- Commit to keeping lines of communications open between the patent owner and prospective licensee to preserve a path for the parties to find an amicable solution or resolution for their respective businesses.
Hartstein said the list, which was formally rolled out in October but won’t really be “off and running” until January, has the power to be “transformative.”
Julie Mar-Spinola, Finjan’s chief intellectual officer and who recently was appointed to the Patent Public Advisory Committee of the U.S. Patent and Trademark Office, agreed.
While she has practiced patent law for close to 30 years, this was the first time she was employed by a company that didn’t make a product.
“So I was particularly sensitive to it,” she said of the need for the best practices.
Mar-Spinola, along with Hartstein, looked at the complaints about non-practicing entities and so-called patent “trolls.”
Much of the problem, she contends, boils down to bad behavior.
“So we wanted to make sure and commit that we would not do those things,” she said.
For example, hiding ownership of a patent or hiding the company name is not permitted under their standards, Mar-Spinola said.
“We are very clear,” she said. “Our entire portfolio is homegrown. But we include a statement about our ownership in our communications with prospective licensees and in our complaints, in the event we have to enforce through litigation.”
And demand letters are notice letters, she said.
“Our best practice is we provide all of the information: why we’re approaching them, claim charts, etc., and instead of saying this is how much money you have to pay us, we invite them to sit down with us,” she explained.
“We give them an opportunity to tell us where our analyses are wrong. We are focused on working through the merits of the case, as opposed to the assumption.”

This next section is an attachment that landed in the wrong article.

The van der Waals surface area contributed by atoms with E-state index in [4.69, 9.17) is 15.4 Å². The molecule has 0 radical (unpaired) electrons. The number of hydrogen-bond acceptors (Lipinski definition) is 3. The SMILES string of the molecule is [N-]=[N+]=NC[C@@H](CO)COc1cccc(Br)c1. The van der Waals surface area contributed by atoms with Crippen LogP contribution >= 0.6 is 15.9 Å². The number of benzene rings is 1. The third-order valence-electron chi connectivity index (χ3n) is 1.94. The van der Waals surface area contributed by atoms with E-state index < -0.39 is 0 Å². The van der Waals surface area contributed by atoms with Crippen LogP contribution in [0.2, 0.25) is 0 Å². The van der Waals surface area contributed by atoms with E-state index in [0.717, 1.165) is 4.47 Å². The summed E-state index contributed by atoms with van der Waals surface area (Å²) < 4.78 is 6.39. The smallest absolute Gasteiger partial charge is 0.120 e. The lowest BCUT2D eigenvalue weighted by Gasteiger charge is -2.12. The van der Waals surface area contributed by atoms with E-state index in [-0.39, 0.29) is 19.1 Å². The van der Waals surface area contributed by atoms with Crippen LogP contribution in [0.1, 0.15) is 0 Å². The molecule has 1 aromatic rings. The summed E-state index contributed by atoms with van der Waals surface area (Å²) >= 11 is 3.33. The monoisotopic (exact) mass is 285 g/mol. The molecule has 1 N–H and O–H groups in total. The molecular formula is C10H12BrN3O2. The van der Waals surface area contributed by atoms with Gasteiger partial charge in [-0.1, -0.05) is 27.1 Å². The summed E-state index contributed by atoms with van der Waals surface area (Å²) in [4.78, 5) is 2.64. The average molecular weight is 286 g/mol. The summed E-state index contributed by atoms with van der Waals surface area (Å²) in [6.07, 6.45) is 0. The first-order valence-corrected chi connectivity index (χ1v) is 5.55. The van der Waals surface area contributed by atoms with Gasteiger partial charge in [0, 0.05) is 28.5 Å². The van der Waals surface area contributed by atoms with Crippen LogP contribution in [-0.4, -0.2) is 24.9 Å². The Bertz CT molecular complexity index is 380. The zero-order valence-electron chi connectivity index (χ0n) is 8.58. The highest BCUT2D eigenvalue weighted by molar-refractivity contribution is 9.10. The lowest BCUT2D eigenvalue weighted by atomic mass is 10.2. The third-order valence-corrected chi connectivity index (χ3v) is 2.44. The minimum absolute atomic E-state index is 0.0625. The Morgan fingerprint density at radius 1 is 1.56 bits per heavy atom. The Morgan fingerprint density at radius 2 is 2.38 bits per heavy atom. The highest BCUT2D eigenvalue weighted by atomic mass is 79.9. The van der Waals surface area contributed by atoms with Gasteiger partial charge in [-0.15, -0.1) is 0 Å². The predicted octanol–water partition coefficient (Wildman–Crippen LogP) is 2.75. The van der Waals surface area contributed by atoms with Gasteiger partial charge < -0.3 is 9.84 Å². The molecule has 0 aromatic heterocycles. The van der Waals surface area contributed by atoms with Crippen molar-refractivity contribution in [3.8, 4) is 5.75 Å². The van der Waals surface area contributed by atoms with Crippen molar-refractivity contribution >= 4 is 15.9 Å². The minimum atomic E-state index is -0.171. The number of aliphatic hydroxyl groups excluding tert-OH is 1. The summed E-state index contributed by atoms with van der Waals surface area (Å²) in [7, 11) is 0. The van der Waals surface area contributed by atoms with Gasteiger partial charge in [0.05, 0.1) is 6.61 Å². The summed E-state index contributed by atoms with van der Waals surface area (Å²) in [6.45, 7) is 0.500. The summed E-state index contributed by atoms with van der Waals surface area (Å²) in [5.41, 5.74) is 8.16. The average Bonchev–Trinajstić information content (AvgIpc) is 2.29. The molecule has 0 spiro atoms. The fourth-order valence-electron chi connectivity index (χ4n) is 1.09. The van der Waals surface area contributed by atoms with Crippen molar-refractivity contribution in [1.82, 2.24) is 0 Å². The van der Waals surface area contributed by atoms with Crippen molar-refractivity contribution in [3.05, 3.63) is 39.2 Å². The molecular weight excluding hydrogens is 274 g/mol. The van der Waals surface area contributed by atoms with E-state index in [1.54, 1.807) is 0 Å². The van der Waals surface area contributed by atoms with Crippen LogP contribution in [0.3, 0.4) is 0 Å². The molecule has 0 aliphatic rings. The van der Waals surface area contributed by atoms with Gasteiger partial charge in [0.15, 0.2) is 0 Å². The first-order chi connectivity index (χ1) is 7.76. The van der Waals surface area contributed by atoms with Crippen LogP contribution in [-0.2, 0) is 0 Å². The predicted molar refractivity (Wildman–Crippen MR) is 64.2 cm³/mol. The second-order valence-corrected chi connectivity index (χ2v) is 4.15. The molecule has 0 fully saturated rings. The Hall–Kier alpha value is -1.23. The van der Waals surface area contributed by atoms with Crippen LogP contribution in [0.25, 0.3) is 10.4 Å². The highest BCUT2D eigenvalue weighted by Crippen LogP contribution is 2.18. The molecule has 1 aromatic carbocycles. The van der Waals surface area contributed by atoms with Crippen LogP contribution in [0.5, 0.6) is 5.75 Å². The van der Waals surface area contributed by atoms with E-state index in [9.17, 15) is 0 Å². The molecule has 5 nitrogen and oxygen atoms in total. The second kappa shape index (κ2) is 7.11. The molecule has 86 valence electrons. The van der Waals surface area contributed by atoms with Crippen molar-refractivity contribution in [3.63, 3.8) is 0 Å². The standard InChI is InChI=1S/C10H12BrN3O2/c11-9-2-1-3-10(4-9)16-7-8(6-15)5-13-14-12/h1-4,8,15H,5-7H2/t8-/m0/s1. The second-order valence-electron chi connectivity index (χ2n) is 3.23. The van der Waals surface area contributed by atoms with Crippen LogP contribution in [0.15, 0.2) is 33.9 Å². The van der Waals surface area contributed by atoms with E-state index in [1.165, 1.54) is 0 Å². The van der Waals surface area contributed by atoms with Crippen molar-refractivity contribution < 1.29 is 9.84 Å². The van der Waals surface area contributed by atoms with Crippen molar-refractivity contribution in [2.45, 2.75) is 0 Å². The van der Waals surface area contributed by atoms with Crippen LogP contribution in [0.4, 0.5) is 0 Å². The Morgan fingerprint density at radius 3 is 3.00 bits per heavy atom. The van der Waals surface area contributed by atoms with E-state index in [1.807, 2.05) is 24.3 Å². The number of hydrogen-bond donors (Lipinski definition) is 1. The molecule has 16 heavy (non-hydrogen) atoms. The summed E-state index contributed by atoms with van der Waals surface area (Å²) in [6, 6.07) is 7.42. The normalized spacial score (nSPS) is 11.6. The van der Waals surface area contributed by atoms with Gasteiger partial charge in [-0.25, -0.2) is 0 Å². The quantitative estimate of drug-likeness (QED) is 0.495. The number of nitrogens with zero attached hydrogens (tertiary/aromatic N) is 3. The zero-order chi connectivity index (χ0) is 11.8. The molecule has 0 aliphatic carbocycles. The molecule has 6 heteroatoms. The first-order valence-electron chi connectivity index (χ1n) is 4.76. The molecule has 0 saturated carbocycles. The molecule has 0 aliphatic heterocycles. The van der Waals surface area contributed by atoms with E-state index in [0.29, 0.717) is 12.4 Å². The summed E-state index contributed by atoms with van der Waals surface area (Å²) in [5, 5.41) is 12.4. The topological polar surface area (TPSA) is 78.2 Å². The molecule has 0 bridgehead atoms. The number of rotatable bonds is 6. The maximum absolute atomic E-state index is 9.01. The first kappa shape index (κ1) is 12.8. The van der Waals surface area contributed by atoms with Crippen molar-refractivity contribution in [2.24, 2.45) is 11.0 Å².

In its notice letters, Finjan also includes a non-disclosure agreement.
“By entering into this mutual agreement, both parties can figure out if there’s a business solution,” Mar-Spinola said.
The company also has vowed not to enforce patents against end users, or customers.
“Our livelihood really can turn on how this reform comes out,” Mar-Spinola said. “If reform is needed, so be it. But lawmakers have to look at not just the business model, but also the behavior.”
So far, their list has been pretty well-received by federal lawmakers, she said.
“They’ve heard plenty of complaints about what’s wrong with the patent system and patent ‘trolls,’ but they always tell me that no one has ever come to them with a solution,” she said.
“Maybe this is a solution, or part of the solution.”
At the very least, the company is giving them an education, Mar-Spinola said.
“We’re not lobbying for Finjan’s interest,” she explained. “We want lawmakers to understand the practical aspects -- that there are a lot of entities that have legitimate patent rights.”
That includes larger companies and smaller ones, she noted.
“Patent reform should not go to one extreme, where we end up punishing the small companies, start-ups and individual inventors,” Mar-Spinola said.
“What they’re proposing right now would create a second class of patent owner.”
From Legal Newsline: Reach Jessica Karmasek by email at email@example.com.